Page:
The pixies are equipped with guns that fire ‘happy bullets’, which are depicted as glowing flashes of light, at various female characters who, as the environment is viewed from the perspective of the pixie characters, appear as giants. The women are depicted in their underwear performing various yoga-style poses or bathing implicitly nude, with soap suds obscuring their breasts. As the pixies fire at targets on the women – including their buttocks, breasts and groins – the women moan and heart-shapes burst from their bodies. The pixies are also able to leap onto the women and rub against parts of their bodies, such as their breasts, to make the heart-shaped tokens appear.

As the player collects hearts to progress through the level, close-ups of the women’s faces depict them leaning back with a look of pleasure accompanied by phrases such as ‘endorphins expanding’ or ‘endorphins exploding’. Attacks on the player characters by enemy creatures results in their clothing becoming damaged. If the player character is repeatedly damaged their clothing disappears and they are depicted as implicitly nude, with blurred areas of white light obscuring their breasts and genitals. The game’s consumer advice was “strong sexualised imagery”.

Red Dead Redemption II is an open-world action adventure game set in the American frontier of 1899 in which the player takes the role of Arthur Morgan, the lead enforcer of the outlaw Dutch van der Linde’s gang. At one point in the game, Arthur may encounter a depressed Confederate veteran of the American Civil War. In a non-interactive cut scene, Arthur enters a room and sees the man sitting on a single bed, talking to himself about the war. In a front-on camera shot, the man then takes a pistol, holds it to the side of his head and, after saying, “Our fight will live on!”, pulls the trigger. Blood spurts from the exit wound at the left of the man’s head and splatters against the wall and his body slumps sideways onto the bed.

The Board noted that the game contained thematic treatment of the use of cocaine chewing gum during the period in which the game is set, which, given the historical context, could be accommodated at a lower classification. This consisted of the player’s character being able to buy and use a chewing gum in which cocaine was used as an ingredient. Using the gum gave the player’s character a short-term stamina stat increase, which lasted for three in-game hours. However, it also resulted in a decrease in the stamina core stat, weakening the character’s progression overall.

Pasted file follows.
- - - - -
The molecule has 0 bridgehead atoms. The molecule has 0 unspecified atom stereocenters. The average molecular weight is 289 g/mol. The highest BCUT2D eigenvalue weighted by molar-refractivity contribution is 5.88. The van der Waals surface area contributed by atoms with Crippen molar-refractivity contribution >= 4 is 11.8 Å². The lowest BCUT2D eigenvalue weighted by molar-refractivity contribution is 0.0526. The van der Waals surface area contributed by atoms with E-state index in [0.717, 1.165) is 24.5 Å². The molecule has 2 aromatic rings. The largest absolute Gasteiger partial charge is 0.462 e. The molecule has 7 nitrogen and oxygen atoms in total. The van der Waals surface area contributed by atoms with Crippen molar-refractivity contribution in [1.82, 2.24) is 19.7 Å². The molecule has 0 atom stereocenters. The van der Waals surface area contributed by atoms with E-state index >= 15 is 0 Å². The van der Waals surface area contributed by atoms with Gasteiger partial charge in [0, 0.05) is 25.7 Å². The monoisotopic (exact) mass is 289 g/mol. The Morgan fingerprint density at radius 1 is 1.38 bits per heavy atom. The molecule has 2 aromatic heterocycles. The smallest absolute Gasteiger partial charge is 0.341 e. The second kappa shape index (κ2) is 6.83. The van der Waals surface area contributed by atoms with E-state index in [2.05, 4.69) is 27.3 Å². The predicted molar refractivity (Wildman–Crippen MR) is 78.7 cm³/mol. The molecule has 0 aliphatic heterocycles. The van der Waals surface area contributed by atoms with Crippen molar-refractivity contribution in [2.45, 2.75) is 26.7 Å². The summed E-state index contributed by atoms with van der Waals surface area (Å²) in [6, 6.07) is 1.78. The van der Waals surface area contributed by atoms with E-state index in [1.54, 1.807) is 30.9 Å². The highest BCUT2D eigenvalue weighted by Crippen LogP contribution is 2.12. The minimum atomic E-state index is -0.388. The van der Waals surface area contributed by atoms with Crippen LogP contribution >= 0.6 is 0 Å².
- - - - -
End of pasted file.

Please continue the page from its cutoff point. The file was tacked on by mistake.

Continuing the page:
As such, the Board did not consider this use of gum to be drug use, nor the result of such use to constitute an incentive or reward. Violence in the game occurs through hand-to-hand combat and ranged combat using an array of weapons including pistols, bows, rifles, shotguns and sniper rifles.

Weapon hits are accompanied by blood effects, including mists and splatters, which are more visually impactful if the player is using a weapon such as a shotgun at close range. Decapitations are possible with either the shotgun or sniper rifle, with enemies’ heads exploding in a stylised, exaggerated burst of blood. Execution animations may be triggered in certain circumstances. For example, if the player character is armed with a shotgun, the player can tackle an enemy to the ground, triggering a brief animation in which the shotgun is fired point-blank at the enemy’s head, which explodes in a stylised burst of blood. The game’s consumer advice was “strong themes and violence, online interactivity”.

Soma is a first-person science fiction/psychological thriller game, in which the player is tasked with rescuing the consciousness of their crewmates in an underwater research centre while avoiding mutated humans and rogue robots. The game utilises a first-person perspective as the player moves through an underwater research facility which has been partially flooded after a disaster involving rogue artificial intelligence. The player has no offensive capability and must avoid threats, such as mutated humans and fish, by hiding or running. The game uses tactile movement mechanisms, including moving the mouse to imitate turning handles and throwing objects.

Throughout the game, a menacing soundscape is used and the player encounters various threats, including aggressive mutated humans. Radio messages that took place during the disaster that occurred in the research facility include panicked yelling and screams from the now-implicitly-dead crewmembers.